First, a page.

At the outset, when the media reported on the lawsuit that I and two others filed against Mayor Brad Woodside, the City of Fredericton, and Murray Jamer, they did not report the essential facts. Most notably, they omitted our most important allegation: That the by-law provisions that the mayor and city engineer accused us and other members of the public of violating do not exist. More recently, however, I have noticed that the media have done a superlative job of reporting on this issue. The following are four recent articles about it:
- City Settles Lawsuit with Occupy Protesters. Daily Gleaner, Dec. 3, 2013. Page A-1.
- Power to the People. Here NB, Dec. 5, 2013. Page A-2.
- Short-lived Victory in Protest Case. Here NB, Dec. 5, 2013. Page A-6.
- Tearing down Occupy shelter was wrong — mayor. Daily Gleaner, Dec. 5, 2013. Page A-1.
Also, here is a CBC radio interview that I had on Dec. 5 with Terry Seguin, who also did an admirable job of trying to get to the heart of the issue. Of course, we will be able to speak more candidly about the issue on Jan. 6, when full details of the settlement will be released.
A prominent American journalist once said that “it is a newspaper’s duty to print the news and raise hell.”1 To some degree, that value has fallen by the wayside in this age of corporate-owned, establishment-friendly media rife with drab infotainment. As we can see above, however, there are still diamonds in the journalistic rough. It behooves us in this case to wonder why the media did not “raise hell” by reporting the facts 1.5 years ago, but are quite willing to do so now. There are a number of possible explanations, and the full reality of what happened is probably the result of some complex permutation of the factors I propose below.
I noticed in many articles (not only those related to the lawsuit) that some media outlets were eerily favourable to Mayor Woodside during the election season. Some pieces read like campaign advertisements. That doesn’t necessarily indicate pro-Woodside bias on the part of the reporters; it could simply mean that, in their rush to publish, they reported what he said more or less verbatim, without taking the time to check the facts behind his claims. If that’s the case, then they may have done likewise when the lawsuit was filed—reported what he said about it and, when it conflicted with what I said, assumed that he was telling the truth and that I was not. Of course, I take the position that no journalist should ever assume that a politician is telling the truth. If a politician lies, it’s a journalist’s job to expose that fact, so that citizens don’t get swindled.
Another potential factor is that, because the lawsuit was filed during election season, some reporters may have automatically assumed that it was just an election stunt. Some implied as much. The fact that we continued to pursue the legal action more than 1.5 years after the election was over showed that it was not. Of course, we thought that voters deserved to know whether or not their mayor lied to them about Fredericton by-laws before they cast their ballots, and we hoped that the media would report that fact, or at least that allegation, so that they could make a more informed decision. That being said, we would have sued even if it wasn’t election season. The mayor acted outside the law, destroyed our property and suppressed our rights, and we wanted to see justice done.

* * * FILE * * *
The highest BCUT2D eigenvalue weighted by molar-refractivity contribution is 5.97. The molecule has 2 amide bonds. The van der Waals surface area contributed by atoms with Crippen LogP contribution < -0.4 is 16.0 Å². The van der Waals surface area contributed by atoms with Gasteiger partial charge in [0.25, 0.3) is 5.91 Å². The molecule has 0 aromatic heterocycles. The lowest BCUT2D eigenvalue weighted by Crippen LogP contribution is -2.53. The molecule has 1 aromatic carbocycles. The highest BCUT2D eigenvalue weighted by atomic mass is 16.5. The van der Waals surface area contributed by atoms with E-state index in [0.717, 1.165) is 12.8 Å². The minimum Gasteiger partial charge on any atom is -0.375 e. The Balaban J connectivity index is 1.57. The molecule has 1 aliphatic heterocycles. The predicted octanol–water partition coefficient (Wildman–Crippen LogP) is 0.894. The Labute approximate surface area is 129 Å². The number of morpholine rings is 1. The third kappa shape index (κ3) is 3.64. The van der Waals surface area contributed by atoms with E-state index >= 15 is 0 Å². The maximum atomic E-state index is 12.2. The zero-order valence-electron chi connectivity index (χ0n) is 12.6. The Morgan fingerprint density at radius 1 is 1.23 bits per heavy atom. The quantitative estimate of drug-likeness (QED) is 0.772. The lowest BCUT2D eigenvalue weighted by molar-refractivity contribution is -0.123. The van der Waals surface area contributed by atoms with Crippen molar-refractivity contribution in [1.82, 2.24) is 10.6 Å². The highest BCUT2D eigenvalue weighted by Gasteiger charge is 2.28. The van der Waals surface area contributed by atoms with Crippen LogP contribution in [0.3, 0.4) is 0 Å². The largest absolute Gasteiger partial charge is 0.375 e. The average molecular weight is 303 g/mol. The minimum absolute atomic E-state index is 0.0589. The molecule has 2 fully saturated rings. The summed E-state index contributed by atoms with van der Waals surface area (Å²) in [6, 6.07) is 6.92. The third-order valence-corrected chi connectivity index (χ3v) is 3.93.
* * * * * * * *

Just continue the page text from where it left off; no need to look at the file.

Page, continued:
Then there are potential legal issues. A journalist suggested to me, at one point, that printing that the mayor lied when he accused us of breaking the law could be considered libel, and so his publication didn’t want to go there. In reality, the truth is never libel. If such an accusation is made, a journalist should do his research to see if it has basis in fact. If it’s an unfounded accusation, there’s good reason not to print it. But if claims are supported by the available evidence—as mine were—journalists and editors should not shy away from publishing them.
I have found that the quality of reporting varies widely from journalist to journalist, even between those who work for the same publication. This is another potential factor—some of the journalists reporting on the matter now are not the same ones who reported on it in 2012.
Finally—and, I think, most importantly—we should recognize the semantic, cultural, and technological backdrop before which this drama played itself out. We live in an age when rapidly changing technology is inducing a similarly rapid, and not uniformly positive, change in our culture by affecting the way that we process information. The value of person-to-person interaction is being marginalized by text messages and tweets. Long, public, rational political debates, focused on real issues, have already given way to 30-second-or-less campaign ads, photo ops, and sound bites. When the Canadian media theorist, Marshall McLuhan, said “the medium is the message,” he meant that the medium used to express a message inevitably affects the content of the message itself. Today’s electronic media have certainly affected the messages that are exchanged in our society—in some cases, by robbing them of important content. I discuss this issue in more detail in my article about Tom Flanagan. For the ultimate treatment of the issue of electronic media and our culture, I recommend Neil Postman’s seminal book about media ecology: Amusing Ourselves to Death.
I will conclude by positing that if it’s worth doing, it’s worth doing right. I live by this motto. Even in an intellectual environment that continues to deteriorate under pressure from the inherent biases of electronic media—among other things—I am very glad to see that some journalists still take the time to get it right. I hope to see more journalism like this in the future.
- ^ Wilbur F. Storey, 1861.